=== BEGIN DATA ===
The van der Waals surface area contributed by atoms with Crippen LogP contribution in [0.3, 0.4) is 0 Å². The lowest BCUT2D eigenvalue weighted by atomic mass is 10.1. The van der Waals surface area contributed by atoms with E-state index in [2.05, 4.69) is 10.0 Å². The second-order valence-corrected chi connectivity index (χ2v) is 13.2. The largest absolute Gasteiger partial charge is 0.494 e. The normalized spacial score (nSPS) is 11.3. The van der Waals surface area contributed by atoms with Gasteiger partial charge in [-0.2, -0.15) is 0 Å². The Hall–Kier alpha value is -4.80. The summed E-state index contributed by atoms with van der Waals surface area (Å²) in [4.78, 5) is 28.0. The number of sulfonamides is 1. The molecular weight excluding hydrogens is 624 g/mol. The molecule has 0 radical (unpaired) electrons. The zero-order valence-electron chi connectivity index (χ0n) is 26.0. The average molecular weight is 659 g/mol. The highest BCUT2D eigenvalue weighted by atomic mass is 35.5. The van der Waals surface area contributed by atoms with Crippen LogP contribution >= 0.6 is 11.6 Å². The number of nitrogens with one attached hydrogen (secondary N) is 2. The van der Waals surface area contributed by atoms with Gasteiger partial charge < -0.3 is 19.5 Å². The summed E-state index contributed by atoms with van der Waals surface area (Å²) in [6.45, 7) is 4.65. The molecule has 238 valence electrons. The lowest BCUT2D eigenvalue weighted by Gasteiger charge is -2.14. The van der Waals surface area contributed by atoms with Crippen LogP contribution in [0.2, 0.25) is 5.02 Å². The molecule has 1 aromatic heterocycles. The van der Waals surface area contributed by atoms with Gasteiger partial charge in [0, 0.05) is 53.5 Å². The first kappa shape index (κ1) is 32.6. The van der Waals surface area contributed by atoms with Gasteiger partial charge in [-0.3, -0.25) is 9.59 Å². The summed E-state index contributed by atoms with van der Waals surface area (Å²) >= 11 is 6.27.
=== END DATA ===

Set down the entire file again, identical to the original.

The van der Waals surface area contributed by atoms with Crippen LogP contribution in [0.3, 0.4) is 0 Å². The lowest BCUT2D eigenvalue weighted by atomic mass is 10.1. The van der Waals surface area contributed by atoms with E-state index in [2.05, 4.69) is 10.0 Å². The second-order valence-corrected chi connectivity index (χ2v) is 13.2. The largest absolute Gasteiger partial charge is 0.494 e. The normalized spacial score (nSPS) is 11.3. The van der Waals surface area contributed by atoms with Gasteiger partial charge in [-0.2, -0.15) is 0 Å². The Hall–Kier alpha value is -4.80. The summed E-state index contributed by atoms with van der Waals surface area (Å²) in [4.78, 5) is 28.0. The number of sulfonamides is 1. The molecular weight excluding hydrogens is 624 g/mol. The molecule has 0 radical (unpaired) electrons. The zero-order valence-electron chi connectivity index (χ0n) is 26.0. The average molecular weight is 659 g/mol. The highest BCUT2D eigenvalue weighted by atomic mass is 35.5. The van der Waals surface area contributed by atoms with Crippen LogP contribution >= 0.6 is 11.6 Å². The number of nitrogens with one attached hydrogen (secondary N) is 2. The van der Waals surface area contributed by atoms with Gasteiger partial charge < -0.3 is 19.5 Å². The summed E-state index contributed by atoms with van der Waals surface area (Å²) in [6.45, 7) is 4.65. The molecule has 238 valence electrons. The lowest BCUT2D eigenvalue weighted by Gasteiger charge is -2.14. The van der Waals surface area contributed by atoms with Crippen LogP contribution in [0.2, 0.25) is 5.02 Å². The molecule has 1 aromatic heterocycles. The van der Waals surface area contributed by atoms with Gasteiger partial charge in [0, 0.05) is 53.5 Å². The first kappa shape index (κ1) is 32.6. The van der Waals surface area contributed by atoms with Gasteiger partial charge in [-0.3, -0.25) is 9.59 Å². The summed E-state index contributed by atoms with van der Waals surface area (Å²) >= 11 is 6.27.